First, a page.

Laura on Life: Resistance lingerie
Jan 04,2008 00:00 by Laura Snyder

The Law of Gravity ought to be repealed.  Yeah, I know it keeps things attached to solid ground so we’re not all flailing fruitlessly in space, but other than that, gravity serves no useful purpose at all.

Other than a bag of Oreos, gravity is a woman’s worst enemy.  Around middle age, everything starts sagging like a slow-moving mudslide.  We know that eventually our breasts are going to blend into our stomachs and no one will know whether we are coming or going unless we are wearing a belt buckle.  It’s like the grill on the front of a Mack truck. 

Let’s face it, in middle age, the hair on our heads starts to evacuate like there’s been a fire drill and relocates itself onto our faces.  Never before has an item been so constantly our companion as our tweezers.

Sagging hairy jowls, grandma’s mustache, and a jutting unibrow; we have all the markings of a Neanderthal.  It’s no wonder that the beauty industry is thriving.  We are desperate to reclaim the face and body we know we already had somewhere.  It’s there, we just have to find it.

Where is it?  Gravity claimed it.  Oh gravity, thou art a heartless witch!

I was shopping for a suit for a special occasion recently. Everything I tried on looked as though it belonged on someone much taller and 60 pounds lighter.  I looked like a Weeble. 

I thought, “Where is that fabulous rack I used to have twenty years ago?”  The suit looked like I had swallowed a throw pillow and it got stuck halfway down.

As I wandered around the store bemoaning my dumpy state and wishing gravity would go find another planet to live on, I came across the lingerie department. The undergarments I was forced to consider bore no resemblance whatsoever to what I had always thought was lingerie.

These were what my mother calls “foundation.”  Well, I thought, I suppose if you want to build a brick house, you have to start with a good foundation.  They were made of whalebone, titanium and, I suspected, a material that might be used in the after-burners of the space shuttle.  These hearty undergarments could squeeze and tuck twenty years off my frame if I could just get into one.  Ladders should be installed in the changing rooms so that you can simply leap into them.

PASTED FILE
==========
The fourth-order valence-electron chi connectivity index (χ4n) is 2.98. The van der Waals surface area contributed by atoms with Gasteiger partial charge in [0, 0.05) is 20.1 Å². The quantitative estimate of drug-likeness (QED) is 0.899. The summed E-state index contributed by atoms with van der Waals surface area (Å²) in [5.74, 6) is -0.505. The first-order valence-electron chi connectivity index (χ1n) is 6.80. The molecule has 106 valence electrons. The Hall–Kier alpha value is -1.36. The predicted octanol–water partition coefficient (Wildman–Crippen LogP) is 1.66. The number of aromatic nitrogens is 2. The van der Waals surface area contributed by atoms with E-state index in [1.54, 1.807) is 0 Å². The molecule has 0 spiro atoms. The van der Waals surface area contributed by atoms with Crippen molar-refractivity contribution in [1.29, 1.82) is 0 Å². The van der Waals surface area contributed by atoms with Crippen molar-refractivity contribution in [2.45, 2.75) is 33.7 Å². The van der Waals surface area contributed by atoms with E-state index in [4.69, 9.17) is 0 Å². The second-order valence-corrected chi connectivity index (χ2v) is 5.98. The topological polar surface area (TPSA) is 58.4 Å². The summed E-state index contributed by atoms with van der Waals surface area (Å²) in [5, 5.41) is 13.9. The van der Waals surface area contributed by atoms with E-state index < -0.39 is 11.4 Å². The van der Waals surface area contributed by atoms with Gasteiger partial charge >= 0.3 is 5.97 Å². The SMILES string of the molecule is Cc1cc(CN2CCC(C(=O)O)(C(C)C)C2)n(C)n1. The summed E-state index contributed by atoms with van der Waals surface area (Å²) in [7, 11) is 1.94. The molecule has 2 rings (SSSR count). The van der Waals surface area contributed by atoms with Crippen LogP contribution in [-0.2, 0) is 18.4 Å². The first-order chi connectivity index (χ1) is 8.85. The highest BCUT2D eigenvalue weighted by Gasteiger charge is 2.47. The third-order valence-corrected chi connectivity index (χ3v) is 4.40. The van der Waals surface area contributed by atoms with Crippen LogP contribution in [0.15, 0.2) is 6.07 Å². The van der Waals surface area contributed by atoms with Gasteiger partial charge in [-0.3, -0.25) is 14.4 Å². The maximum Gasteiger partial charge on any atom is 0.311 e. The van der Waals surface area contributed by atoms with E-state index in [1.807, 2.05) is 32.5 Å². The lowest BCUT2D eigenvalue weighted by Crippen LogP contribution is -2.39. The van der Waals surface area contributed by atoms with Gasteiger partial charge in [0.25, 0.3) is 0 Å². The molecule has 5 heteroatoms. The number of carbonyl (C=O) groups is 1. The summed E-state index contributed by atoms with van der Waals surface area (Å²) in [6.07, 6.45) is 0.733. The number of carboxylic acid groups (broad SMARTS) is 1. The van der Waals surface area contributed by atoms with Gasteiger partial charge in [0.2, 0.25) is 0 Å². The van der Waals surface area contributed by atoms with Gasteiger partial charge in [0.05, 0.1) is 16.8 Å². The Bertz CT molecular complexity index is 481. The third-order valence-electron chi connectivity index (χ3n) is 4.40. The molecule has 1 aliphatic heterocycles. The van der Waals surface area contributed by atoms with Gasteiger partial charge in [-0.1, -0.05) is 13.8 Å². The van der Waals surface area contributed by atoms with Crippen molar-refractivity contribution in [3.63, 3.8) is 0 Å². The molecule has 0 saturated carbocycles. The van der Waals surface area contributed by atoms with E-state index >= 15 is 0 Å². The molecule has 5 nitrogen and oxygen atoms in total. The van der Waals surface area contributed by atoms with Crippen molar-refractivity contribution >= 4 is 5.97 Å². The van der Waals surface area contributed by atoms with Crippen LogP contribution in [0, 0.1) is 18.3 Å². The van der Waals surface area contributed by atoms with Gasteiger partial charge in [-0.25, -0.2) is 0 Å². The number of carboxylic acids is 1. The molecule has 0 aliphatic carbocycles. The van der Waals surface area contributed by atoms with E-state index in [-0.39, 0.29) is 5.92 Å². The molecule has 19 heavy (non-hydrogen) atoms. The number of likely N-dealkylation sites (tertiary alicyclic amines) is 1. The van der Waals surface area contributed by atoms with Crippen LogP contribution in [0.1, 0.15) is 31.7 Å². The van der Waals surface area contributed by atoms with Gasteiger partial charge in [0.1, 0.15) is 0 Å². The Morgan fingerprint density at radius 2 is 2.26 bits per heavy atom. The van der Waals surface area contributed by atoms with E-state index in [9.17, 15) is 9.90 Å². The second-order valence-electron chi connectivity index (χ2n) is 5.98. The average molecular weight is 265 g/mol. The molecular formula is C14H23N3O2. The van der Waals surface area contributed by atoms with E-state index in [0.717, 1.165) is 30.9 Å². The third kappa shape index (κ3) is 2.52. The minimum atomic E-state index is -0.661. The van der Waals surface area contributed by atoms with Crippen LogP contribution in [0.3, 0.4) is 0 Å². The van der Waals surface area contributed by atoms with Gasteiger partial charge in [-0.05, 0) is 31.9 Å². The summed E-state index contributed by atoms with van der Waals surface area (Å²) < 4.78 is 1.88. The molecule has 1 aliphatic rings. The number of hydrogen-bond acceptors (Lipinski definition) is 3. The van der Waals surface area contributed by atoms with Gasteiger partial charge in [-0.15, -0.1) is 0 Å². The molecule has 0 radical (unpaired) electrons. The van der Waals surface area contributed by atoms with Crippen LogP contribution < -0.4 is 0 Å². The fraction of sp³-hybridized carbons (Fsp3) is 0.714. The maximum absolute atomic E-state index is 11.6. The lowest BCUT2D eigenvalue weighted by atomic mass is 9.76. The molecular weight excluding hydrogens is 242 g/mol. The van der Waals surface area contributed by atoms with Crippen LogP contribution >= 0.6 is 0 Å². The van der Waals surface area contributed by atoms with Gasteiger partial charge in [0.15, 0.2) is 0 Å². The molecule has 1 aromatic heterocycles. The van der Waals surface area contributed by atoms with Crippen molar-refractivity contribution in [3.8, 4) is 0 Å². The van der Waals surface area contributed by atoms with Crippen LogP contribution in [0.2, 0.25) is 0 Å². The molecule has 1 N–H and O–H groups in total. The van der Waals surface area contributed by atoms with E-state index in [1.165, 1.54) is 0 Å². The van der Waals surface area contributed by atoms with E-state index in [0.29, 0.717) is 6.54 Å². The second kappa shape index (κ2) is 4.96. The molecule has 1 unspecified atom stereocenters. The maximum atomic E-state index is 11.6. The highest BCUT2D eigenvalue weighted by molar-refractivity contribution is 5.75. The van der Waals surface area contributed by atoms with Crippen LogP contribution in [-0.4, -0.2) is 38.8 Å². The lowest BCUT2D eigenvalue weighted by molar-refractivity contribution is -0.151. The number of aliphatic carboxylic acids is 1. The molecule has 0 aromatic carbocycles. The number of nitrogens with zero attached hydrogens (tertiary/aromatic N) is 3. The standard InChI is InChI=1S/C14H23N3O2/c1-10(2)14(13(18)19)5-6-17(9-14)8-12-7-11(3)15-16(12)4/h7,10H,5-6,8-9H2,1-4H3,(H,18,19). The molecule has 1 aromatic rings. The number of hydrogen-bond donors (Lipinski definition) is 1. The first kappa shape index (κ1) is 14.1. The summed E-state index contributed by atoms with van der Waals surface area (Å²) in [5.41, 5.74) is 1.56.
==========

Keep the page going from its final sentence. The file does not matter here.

The first one I tried on winded me with the effort and then I couldn’t suck in enough air to keep me from falling into a dead faint.  Perhaps I was a little too optimistic on the size.

The second one I tried on made me sigh in relief.  There’s that rack!  I knew it was there somewhere! Welcome home old friend!  The only problem was that now my breasts looked like they were equipped with nuclear warheads:  Like Madonna in her cone costume.  Hmm.  Nope.  I don’t think so.

The third one was little more subtle in the warhead area but was completely see-through.  It was like it was saying:  “I may be something your grandmother would wear, but I’ve got sex-appeal!”  That’s what I like:  Undergarments with attitude.  As if I would ever let anyone see me in that.

Liposuction, Botox, collegen injections, anti-wrinkle lotions, cellulite zappers, and underwear that finds your twenty-year old body.  I may not be able to fight gravity alone, but at least the “The Resistance” is on my side.

You can reach Laura by e-mail or visit her web site at www.lauraonlife.com